---------- Post added 09-24-20 at 05:59 AM ----------

Thank you for the links, I will certainly read them

09-24-2020, 08:13 AM - 1 Like   #5
Pentaxian




Join Date: Jul 2009
Location: Seattle
Posts: 8,999
Crop out the land, warm the color temp a little, see how a 5:4 aspect ratio looks and maybe add a little vignetting. Otherwise, I think it looks fine. Don't over think it. In general, people tend to post process too much, IMHO. Post processing is like special effects in a movie. If you can notice it, epic fail.

Last edited by tuco; 09-24-2020 at 08:38 AM.
09-24-2020, 08:23 AM - 2 Likes   #6
Loyal Site Supporter
Loyal Site Supporter
BigMackCam's Avatar

Join Date: Mar 2010
Location: North-East of England
Posts: 15,514
QuoteOriginally posted by shapinggrain Quote
Thank you for the links, I will certainly read them
It's definitely worth reading those articles as well as others online that focus on basic portrait photography with natural lighting... it's the lighting here that's the main issue, since the subject isn't suitably lit.

However, you can do a great deal in post-processing to rescue the shot. Adjusting white balance to a warmer tone, increasing contrast and saturation just a little, bringing the shadows up and the highlights down, fine-tuning exposure; these will work wonders with this shot. I hope you don't mind, but I performed these adjustments (and rotated the shot slightly) on your JPEG image to come up with the below, which I suspect looks a little closer to what you were hoping for. You'll have a lot more latitude for adjustment with the raw file...
Attached Images
View Picture EXIF
PENTAX K-3 II  Photo 

Last edited by BigMackCam; 09-24-2020 at 11:02 AM.
09-24-2020, 08:29 AM - 1 Like   #7
Pentaxian
Wasp's Avatar

Join Date: Mar 2017
Location: Pretoria
Photos: Gallery
Posts: 3,228
I can give my two cents worth. This the internet and you are getting it for free, which is about what it's worth.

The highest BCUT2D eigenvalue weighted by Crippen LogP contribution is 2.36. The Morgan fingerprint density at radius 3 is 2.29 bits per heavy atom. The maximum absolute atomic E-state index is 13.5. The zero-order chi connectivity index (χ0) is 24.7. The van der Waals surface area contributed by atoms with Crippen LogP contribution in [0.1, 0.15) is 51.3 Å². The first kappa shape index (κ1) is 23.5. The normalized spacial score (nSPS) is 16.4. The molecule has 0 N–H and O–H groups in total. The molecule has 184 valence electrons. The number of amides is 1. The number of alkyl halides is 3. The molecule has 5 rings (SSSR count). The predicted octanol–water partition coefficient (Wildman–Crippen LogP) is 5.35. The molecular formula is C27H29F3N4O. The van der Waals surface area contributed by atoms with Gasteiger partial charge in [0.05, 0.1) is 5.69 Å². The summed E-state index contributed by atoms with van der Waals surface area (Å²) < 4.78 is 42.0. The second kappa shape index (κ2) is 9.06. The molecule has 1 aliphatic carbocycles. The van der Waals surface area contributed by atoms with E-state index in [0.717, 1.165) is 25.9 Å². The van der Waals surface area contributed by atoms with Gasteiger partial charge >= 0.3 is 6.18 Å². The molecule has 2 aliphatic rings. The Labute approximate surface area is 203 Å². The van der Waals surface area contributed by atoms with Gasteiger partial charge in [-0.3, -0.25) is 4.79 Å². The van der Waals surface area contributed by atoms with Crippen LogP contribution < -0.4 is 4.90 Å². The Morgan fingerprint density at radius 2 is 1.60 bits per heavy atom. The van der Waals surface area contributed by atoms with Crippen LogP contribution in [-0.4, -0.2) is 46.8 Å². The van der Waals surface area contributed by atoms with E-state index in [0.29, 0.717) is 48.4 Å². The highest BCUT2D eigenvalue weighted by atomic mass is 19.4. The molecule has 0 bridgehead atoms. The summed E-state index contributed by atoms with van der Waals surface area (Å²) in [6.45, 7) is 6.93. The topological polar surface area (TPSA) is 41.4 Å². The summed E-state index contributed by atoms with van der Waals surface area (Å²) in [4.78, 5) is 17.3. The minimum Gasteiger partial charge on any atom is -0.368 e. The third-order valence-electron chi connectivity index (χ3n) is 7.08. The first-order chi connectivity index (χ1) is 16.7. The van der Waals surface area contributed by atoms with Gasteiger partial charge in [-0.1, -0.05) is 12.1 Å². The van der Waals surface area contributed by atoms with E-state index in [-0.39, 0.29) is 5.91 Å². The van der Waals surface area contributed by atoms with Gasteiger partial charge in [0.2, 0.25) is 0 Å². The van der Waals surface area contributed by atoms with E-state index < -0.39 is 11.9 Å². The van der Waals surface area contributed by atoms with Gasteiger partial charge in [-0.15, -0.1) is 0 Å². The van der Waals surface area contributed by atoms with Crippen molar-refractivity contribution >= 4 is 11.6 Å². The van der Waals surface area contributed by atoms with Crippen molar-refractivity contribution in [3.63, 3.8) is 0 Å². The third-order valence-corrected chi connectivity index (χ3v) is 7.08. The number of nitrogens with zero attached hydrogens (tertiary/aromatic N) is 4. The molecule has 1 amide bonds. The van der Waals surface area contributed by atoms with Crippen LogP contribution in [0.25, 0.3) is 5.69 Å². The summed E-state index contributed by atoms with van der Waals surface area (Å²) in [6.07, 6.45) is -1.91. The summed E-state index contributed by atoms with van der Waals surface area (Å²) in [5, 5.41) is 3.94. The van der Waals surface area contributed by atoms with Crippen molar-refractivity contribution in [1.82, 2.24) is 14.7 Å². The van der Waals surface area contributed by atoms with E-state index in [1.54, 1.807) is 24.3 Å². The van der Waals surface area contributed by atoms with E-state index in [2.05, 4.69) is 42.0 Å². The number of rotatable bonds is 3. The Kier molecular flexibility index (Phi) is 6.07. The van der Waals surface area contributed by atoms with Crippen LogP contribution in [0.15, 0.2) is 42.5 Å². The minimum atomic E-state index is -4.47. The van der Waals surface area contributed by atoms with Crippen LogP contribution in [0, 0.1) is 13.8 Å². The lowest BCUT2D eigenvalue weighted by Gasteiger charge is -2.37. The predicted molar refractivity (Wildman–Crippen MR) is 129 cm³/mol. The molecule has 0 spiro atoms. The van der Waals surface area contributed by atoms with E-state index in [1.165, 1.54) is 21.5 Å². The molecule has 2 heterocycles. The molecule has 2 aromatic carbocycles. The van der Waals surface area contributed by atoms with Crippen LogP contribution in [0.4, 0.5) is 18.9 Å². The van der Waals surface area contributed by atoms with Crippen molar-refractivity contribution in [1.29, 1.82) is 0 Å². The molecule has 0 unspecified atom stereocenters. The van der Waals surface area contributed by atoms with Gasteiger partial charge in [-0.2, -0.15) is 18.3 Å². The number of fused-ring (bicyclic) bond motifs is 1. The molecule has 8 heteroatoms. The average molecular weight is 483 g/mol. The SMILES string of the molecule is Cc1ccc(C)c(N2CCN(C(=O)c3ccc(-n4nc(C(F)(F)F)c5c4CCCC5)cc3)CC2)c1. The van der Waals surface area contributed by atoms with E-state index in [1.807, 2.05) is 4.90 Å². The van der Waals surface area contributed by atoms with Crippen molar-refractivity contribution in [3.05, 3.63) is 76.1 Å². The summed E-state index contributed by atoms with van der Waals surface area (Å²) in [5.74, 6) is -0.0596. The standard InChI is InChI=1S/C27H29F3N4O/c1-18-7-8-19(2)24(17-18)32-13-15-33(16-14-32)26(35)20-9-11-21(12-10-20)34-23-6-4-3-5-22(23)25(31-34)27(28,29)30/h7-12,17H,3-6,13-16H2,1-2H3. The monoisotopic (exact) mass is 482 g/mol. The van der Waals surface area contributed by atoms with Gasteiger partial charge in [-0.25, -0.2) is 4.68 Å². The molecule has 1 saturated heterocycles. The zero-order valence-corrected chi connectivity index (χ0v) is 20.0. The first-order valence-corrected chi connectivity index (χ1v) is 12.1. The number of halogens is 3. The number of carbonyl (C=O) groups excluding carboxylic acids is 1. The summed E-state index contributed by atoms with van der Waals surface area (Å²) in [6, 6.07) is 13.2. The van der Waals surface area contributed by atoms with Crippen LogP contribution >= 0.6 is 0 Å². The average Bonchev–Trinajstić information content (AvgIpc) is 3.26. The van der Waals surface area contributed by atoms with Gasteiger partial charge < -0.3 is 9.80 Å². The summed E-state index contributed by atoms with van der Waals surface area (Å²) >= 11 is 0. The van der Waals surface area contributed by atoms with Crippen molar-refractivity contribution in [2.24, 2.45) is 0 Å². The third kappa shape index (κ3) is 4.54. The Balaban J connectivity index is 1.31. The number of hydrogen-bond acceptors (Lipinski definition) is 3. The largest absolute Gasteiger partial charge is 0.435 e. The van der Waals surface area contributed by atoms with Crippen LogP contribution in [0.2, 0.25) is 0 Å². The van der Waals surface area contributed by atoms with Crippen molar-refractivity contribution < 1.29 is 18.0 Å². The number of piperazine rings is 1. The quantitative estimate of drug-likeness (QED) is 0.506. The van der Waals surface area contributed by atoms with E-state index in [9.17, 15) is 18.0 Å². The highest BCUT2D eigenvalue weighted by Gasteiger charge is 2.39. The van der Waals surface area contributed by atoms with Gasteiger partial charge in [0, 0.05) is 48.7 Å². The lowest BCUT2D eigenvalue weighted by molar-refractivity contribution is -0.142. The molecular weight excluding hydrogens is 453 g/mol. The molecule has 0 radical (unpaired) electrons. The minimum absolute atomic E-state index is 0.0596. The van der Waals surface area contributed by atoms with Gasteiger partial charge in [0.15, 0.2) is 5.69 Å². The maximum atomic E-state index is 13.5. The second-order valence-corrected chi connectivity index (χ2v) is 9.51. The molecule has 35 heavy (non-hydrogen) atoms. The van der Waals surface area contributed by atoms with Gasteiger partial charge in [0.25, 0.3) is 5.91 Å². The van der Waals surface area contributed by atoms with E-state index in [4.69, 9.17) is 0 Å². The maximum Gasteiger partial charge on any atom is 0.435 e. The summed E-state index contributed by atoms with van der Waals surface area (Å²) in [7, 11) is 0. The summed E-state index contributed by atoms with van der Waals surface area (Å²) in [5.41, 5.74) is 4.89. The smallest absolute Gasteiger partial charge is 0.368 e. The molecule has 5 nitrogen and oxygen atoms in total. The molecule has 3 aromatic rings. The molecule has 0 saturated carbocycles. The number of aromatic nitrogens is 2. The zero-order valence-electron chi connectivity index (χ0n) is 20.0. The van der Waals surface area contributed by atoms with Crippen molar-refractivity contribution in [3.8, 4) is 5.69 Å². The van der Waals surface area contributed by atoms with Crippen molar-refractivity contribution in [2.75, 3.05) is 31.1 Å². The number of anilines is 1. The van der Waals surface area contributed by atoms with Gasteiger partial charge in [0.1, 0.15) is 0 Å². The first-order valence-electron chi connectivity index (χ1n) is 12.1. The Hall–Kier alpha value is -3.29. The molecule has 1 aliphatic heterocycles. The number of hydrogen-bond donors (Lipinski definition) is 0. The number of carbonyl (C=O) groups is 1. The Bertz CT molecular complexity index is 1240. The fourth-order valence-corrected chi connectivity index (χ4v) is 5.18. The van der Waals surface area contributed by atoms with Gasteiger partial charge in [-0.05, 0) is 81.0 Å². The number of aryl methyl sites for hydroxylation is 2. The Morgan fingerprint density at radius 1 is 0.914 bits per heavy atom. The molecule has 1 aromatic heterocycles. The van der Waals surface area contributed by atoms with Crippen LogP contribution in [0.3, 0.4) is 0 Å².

• Crop out distracting backgrounds like the riverbank above.
  • The choice of f/22 is perhaps not the best one. Try f/8 or f/11 next time.
  • If you have something like a DA 50mm f/1.8 also try it at f/2. It will throw the background out of focus which is what you want in a portrait.
  • Try a reflector. You can buy one or go DIY.
  • Fill-in flash can be used instead of a reflector.
09-24-2020, 08:39 AM   #8
Seeker of Knowledge
Loyal Site Supporter
aslyfox's Avatar

Join Date: Aug 2016
Location: Topeka, Kansas
Photos: Gallery | Albums
Posts: 19,884
QuoteOriginally posted by shapinggrain Quote
. . . Thank you for the links, I will certainly read them
one of these days, I will read them too



09-24-2020, 02:05 PM   #9
New Member




Join Date: May 2017
Location: Southern New Hampshire
Posts: 5
Original Poster
QuoteOriginally posted by BigMackCam Quote
It's definitely worth reading those articles as well as others online that focus on basic portrait photography with natural lighting... it's the lighting here that's the main issue, since the subject isn't suitably lit.

However, you can do a great deal in post-processing to rescue the shot. Adjusting white balance to a warmer tone, increasing contrast and saturation just a little, bringing the shadows up and the highlights down, fine-tuning exposure; these will work wonders with this shot. I hope you don't mind, but I performed these adjustments (and rotated the shot slightly) on your JPEG image to come up with the below, which I suspect looks a little closer to what you were hoping for. You'll have a lot more latitude for adjustment with the raw file...
Thank you so much bigMacKCam. This is a great example of what can be done.

Ken